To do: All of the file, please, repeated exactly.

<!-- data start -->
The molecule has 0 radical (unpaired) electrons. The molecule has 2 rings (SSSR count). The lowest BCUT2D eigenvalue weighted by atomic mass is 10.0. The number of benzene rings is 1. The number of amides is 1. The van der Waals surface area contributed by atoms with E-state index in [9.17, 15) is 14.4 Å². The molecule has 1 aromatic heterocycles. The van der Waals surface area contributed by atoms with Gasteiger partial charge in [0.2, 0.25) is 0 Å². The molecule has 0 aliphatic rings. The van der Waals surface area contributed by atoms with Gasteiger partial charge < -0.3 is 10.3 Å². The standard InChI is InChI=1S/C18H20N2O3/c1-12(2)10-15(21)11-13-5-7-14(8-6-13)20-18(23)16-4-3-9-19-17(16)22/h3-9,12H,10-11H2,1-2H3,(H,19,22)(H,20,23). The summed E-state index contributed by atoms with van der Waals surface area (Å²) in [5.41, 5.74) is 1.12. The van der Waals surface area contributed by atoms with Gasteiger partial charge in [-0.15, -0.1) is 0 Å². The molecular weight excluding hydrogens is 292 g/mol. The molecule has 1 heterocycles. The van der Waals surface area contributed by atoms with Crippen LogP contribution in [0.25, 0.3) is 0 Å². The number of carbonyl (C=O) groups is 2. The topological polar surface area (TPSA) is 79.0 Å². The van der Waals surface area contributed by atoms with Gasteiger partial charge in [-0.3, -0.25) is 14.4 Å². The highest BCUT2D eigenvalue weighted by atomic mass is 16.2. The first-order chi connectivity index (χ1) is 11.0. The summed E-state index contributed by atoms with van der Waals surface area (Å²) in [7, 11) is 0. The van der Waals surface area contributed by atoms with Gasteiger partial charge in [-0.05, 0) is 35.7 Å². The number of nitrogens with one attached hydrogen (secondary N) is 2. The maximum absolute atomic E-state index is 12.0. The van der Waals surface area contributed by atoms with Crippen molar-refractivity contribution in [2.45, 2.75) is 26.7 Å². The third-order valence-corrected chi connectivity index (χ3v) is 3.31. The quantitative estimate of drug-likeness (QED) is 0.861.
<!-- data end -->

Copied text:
The molecule has 0 radical (unpaired) electrons. The molecule has 2 rings (SSSR count). The lowest BCUT2D eigenvalue weighted by atomic mass is 10.0. The number of benzene rings is 1. The number of amides is 1. The van der Waals surface area contributed by atoms with E-state index in [9.17, 15) is 14.4 Å². The molecule has 1 aromatic heterocycles. The van der Waals surface area contributed by atoms with Gasteiger partial charge in [0.2, 0.25) is 0 Å². The molecule has 0 aliphatic rings. The van der Waals surface area contributed by atoms with Gasteiger partial charge < -0.3 is 10.3 Å². The standard InChI is InChI=1S/C18H20N2O3/c1-12(2)10-15(21)11-13-5-7-14(8-6-13)20-18(23)16-4-3-9-19-17(16)22/h3-9,12H,10-11H2,1-2H3,(H,19,22)(H,20,23). The summed E-state index contributed by atoms with van der Waals surface area (Å²) in [5.41, 5.74) is 1.12. The van der Waals surface area contributed by atoms with Gasteiger partial charge in [-0.15, -0.1) is 0 Å². The molecular weight excluding hydrogens is 292 g/mol. The molecule has 1 heterocycles. The van der Waals surface area contributed by atoms with Crippen LogP contribution in [0.25, 0.3) is 0 Å². The number of carbonyl (C=O) groups is 2. The topological polar surface area (TPSA) is 79.0 Å². The van der Waals surface area contributed by atoms with Gasteiger partial charge in [-0.3, -0.25) is 14.4 Å². The highest BCUT2D eigenvalue weighted by atomic mass is 16.2. The first-order chi connectivity index (χ1) is 11.0. The summed E-state index contributed by atoms with van der Waals surface area (Å²) in [7, 11) is 0. The van der Waals surface area contributed by atoms with Gasteiger partial charge in [-0.05, 0) is 35.7 Å². The number of nitrogens with one attached hydrogen (secondary N) is 2. The maximum absolute atomic E-state index is 12.0. The van der Waals surface area contributed by atoms with Crippen molar-refractivity contribution in [2.45, 2.75) is 26.7 Å². The third-order valence-corrected chi connectivity index (χ3v) is 3.31. The quantitative estimate of drug-likeness (QED) is 0.861.